In the United States, we hear that economic growth should trump nearly all other social and political considerations (a position held by some on the right), or that growth should be tempered by other important values -- environmental protection, health and safety, wealth redistribution -- which is widely believed on the left.

But almost no one anywhere on the modern political spectrum argues that we should try not to grow the economy, or that never-ending growth is impossible.

Yet it's a curious consensus since, as Spence notes, "for most people, the main goal is a decent level of income." We may associate growth with providing material comfort for ourselves, but growth is primarily a means to an end, rather than an end in itself.

Many people will quite reasonably say that they want the economy to grow so that standards of living can improve for the worst off. Yet there is ample evidence that in the world's largest economies, the growth that has occurred in recent decades has made economic inequality worse, not better.

At a minimum, if raising living standards for the poor is a society's main goal, there are faster paths to getting there than waiting for that old rising tide to lift all the boats.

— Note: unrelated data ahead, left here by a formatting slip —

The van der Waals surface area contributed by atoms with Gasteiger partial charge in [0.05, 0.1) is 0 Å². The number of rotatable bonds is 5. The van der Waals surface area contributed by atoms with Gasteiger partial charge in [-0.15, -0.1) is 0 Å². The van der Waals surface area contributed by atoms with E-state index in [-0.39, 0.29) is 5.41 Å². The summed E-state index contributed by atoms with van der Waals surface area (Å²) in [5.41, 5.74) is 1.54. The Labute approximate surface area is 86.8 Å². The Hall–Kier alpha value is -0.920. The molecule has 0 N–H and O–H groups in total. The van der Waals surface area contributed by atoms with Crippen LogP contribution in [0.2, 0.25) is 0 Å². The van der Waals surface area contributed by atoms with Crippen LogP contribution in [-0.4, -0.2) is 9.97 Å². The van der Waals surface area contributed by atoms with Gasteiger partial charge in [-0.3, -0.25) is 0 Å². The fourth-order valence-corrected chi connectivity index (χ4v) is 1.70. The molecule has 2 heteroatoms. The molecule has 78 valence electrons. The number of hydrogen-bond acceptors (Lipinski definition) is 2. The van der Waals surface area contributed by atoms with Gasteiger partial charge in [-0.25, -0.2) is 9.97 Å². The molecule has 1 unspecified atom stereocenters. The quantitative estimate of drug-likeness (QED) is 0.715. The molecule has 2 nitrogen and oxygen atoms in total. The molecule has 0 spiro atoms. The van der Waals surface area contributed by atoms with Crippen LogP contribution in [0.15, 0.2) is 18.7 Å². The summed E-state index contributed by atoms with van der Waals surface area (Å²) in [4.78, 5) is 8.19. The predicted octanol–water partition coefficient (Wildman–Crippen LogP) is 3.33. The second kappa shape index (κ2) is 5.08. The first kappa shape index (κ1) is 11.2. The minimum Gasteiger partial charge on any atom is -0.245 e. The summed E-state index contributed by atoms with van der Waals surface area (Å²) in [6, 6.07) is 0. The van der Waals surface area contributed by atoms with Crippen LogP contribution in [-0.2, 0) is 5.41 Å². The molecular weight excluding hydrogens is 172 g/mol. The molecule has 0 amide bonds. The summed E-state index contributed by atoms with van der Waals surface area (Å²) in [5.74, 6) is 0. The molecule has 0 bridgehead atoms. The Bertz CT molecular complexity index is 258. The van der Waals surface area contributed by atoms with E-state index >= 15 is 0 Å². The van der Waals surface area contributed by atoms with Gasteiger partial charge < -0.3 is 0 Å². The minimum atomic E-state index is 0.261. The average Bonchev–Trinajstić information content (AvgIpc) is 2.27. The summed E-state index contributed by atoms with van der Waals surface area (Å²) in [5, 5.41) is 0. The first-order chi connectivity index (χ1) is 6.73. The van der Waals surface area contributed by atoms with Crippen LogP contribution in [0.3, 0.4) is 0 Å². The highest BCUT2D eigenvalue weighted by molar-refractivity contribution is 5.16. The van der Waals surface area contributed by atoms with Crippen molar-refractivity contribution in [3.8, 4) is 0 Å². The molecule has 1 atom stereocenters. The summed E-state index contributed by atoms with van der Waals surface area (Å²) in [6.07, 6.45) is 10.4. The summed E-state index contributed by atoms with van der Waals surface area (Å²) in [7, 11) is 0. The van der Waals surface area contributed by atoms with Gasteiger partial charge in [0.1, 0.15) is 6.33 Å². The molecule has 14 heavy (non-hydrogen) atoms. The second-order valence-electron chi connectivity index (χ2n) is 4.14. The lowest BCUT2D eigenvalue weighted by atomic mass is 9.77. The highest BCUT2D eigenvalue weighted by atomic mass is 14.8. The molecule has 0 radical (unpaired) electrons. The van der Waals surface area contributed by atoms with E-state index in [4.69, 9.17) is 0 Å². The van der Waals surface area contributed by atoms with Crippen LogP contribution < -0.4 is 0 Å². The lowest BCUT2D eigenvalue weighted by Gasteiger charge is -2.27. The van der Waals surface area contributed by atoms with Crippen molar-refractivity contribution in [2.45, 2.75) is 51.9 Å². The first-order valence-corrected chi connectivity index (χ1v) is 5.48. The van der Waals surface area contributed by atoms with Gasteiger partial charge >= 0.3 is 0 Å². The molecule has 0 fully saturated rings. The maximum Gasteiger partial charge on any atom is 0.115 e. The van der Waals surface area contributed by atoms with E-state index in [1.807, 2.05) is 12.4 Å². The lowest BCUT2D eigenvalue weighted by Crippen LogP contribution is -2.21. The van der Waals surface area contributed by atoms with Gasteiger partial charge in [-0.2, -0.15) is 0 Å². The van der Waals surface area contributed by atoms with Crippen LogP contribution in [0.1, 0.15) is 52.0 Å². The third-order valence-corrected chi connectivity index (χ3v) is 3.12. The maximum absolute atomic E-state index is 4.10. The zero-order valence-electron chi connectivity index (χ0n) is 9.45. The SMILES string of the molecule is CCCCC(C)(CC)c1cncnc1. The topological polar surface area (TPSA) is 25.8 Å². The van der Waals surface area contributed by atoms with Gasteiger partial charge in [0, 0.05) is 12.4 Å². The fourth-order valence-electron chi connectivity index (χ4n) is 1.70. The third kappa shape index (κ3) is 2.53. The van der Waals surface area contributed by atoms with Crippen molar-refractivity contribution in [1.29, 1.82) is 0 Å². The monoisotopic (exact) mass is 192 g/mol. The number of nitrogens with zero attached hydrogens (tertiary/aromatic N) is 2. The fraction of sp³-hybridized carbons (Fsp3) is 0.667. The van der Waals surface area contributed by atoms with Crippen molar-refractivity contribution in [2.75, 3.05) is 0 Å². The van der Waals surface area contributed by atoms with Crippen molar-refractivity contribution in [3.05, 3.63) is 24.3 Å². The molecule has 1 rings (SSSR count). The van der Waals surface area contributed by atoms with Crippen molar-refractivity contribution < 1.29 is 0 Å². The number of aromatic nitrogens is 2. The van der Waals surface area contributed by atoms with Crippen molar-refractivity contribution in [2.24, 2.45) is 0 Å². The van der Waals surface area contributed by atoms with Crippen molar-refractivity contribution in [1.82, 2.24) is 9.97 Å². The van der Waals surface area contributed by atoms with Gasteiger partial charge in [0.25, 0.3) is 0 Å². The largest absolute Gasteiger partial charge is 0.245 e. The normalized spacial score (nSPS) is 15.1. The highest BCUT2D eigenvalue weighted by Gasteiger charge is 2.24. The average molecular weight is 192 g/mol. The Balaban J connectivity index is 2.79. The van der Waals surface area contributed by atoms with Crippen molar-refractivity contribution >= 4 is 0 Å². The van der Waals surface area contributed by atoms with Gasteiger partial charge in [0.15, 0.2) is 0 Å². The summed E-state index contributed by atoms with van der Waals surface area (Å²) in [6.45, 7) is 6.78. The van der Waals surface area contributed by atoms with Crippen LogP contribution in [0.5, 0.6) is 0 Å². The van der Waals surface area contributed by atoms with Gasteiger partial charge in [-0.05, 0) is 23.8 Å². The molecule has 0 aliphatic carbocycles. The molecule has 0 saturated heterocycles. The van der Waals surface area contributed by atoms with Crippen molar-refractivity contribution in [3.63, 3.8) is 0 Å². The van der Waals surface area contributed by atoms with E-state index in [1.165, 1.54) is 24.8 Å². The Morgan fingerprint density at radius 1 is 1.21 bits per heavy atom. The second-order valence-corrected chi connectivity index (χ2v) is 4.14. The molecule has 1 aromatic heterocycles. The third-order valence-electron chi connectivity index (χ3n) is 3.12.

Moreover, our automatic assumption about the virtue or even feasibility of growth is hardly universal. John Stuart Mill, a towering philosopher of the 19th century, assumed that advanced societies would grow their wealth until they reached a "stationary state," a point at which all basic human needs had been met and the accumulation of greater capital would be unnecessary. He viewed this evolution not only as inevitable, but desirable.

"The best state for human nature is that in which, while no one is poor, no one desires to be richer, nor has any reason to fear being thrust back, by the efforts of others to push themselves forward," Mill wrote.

Such a view is obviously hard to square with American conceptions of liberty and self-determination. Most Americans accept that the state has a right to tax them, but would never accept the idea that they or their businesses could be coerced to stop increasing their wealth. And a glance at the Forbes 400 list of billionaires suggests that voluntary wealth caps aren't very popular, either. ( here )

Even in America, however, economic growth has not always been as reflexive a political goal as it is today. Particularly before trade became truly globalized, there were usually easier ways for corporations to increase profits than to invest in the capacity to grow. In the 1940s and 1950s, many industrial businesses prioritized lower taxes and price stability over growth, and the Eisenhower administration largely agreed.

It was in fact the political left -- trade unions and the liberal economists who came into power under John Kennedy -- who urged the country to adopt a stance of permanent economic growth. They saw sustained growth as a way to create jobs and to pay for social goods, such as poverty reduction.